If your child has celiac disease, oats are the best option. These grains contain no gluten and provide more protein than other grains.

Get Your Kids to Exercise

Kids with an active lifestyle are healthier and get sick less often.

Physical activity strengthens their immune system, boosts self-confidence, and promotes muscle and bone development. Furthermore, exercise has been linked to lower rates of anxiety and depression in children.

Encourage your child to spend more time outdoors and engage in team sports. Buy him a bike so he can get more exercise on a daily basis.

Make active weekend family plans. Take hiking trips, sign up for a race, or go jogging in the park rather than staying at home. Get the whole family involved; be a role model yourself.

Get Your Kids the Flu Vaccine

This may come up as a surprise, but less than a quarter of Canadian children get the flu vaccine. Flu shots are considered preventive care; they work by helping the immune system produce antibodies that fight the flu virus.

Your health insurance plan covers this vaccine and others. Get your kids the flu shot to keep them safe from viruses during the winter.

It's recommended that all children six months and older receive the flu vaccine unless they have kidney or liver disease, blood disorders, cardiovascular problems, or certain lung conditions.

Visit a local pharmacy or see your doctor in order to find out more about this year's recommendations for the flu shot. Even though the vaccine isn't foolproof, it can make a world of difference.

If your child is under nine years old and has never got a flu shot, give him two doses, a month apart.

Teach Your Child Good Hygiene Habits

The easiest way to keep your children healthy during the winter and year-round is to limit their exposure to germs.

Teach them good hygiene habits, such a washing their hands before and after eating, taking daily showers, and covering their noses and mouths when sneezing or coughing. Also, make sure they wash their hands as soon as they come home.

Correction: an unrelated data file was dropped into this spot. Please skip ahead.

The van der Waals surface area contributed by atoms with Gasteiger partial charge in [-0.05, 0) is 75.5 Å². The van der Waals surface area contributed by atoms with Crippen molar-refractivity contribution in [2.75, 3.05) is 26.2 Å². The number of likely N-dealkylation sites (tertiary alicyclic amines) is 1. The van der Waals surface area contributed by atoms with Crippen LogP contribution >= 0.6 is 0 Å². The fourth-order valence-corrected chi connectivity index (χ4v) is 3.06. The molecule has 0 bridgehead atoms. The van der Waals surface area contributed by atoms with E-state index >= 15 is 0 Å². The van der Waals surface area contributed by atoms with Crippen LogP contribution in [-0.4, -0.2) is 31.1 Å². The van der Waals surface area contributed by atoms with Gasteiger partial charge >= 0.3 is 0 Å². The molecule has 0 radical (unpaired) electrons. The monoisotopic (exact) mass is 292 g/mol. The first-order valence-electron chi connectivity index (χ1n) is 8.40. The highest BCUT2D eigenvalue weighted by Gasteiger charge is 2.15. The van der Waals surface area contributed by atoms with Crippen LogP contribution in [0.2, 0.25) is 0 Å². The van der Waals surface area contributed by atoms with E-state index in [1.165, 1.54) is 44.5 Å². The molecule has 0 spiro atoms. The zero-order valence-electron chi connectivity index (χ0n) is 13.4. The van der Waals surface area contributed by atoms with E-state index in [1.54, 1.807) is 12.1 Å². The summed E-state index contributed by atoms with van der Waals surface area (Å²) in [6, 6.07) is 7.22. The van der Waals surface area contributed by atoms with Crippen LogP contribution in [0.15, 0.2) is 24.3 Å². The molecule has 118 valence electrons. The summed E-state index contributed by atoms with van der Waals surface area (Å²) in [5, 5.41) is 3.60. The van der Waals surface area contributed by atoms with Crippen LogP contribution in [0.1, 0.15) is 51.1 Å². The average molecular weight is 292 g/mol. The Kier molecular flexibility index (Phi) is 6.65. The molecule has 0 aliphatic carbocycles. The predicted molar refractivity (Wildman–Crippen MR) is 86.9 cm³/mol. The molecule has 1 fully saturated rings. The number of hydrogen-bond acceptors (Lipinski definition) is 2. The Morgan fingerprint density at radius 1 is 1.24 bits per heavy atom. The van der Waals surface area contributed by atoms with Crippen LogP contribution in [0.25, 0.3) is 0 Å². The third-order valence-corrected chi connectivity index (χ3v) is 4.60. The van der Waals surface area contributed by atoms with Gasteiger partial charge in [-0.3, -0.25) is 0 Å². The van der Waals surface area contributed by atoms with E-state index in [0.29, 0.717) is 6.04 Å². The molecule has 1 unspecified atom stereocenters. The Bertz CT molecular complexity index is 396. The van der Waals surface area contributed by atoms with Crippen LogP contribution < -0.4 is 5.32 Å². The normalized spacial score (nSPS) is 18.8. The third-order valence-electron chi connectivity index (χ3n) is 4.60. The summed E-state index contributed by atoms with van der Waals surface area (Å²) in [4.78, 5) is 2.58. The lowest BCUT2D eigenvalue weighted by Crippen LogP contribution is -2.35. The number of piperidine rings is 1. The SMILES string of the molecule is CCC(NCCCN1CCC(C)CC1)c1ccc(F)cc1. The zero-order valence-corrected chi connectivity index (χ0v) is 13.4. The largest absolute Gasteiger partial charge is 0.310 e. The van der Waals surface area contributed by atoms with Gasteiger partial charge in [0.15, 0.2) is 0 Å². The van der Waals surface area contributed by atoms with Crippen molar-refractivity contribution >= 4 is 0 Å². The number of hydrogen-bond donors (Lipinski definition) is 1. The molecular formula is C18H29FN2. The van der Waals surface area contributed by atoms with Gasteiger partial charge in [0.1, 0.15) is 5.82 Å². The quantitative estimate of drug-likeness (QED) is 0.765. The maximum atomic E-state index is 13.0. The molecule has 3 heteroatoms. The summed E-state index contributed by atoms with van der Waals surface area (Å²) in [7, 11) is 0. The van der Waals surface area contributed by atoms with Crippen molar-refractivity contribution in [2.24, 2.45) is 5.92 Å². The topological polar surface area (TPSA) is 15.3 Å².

Tell your children not to share their toothbrush, towels, water bottles, and other personal items with their friends. The flu viruses and other germs can easily spread from one person to another, so good hygiene is paramount.

Keep Your Children Happy and Healthy This Winter

There are many other things you can do to keep your kids healthy during the cold season. Consider giving them vitamin C, multivitamins, fish oil, and probiotics. These supplements will improve their natural defenses and provide them with the nutrients needed to function optimally.

Also, beware of any factors that can make your child sick. Stress, for example, weakens the immune system, leading to increased susceptibility to bacteria and viruses.

Make sure your kids get plenty of sleep. Their immune system depends on it. Sleep deprivation raises the stress hormone cortisol levels, which in turn, affects the body's ability to fight diseases.

Looking for more tips to keep your children healthy? Or perhaps you're interested in Child-Only Health Insurance? Check out our other blog posts to find out more!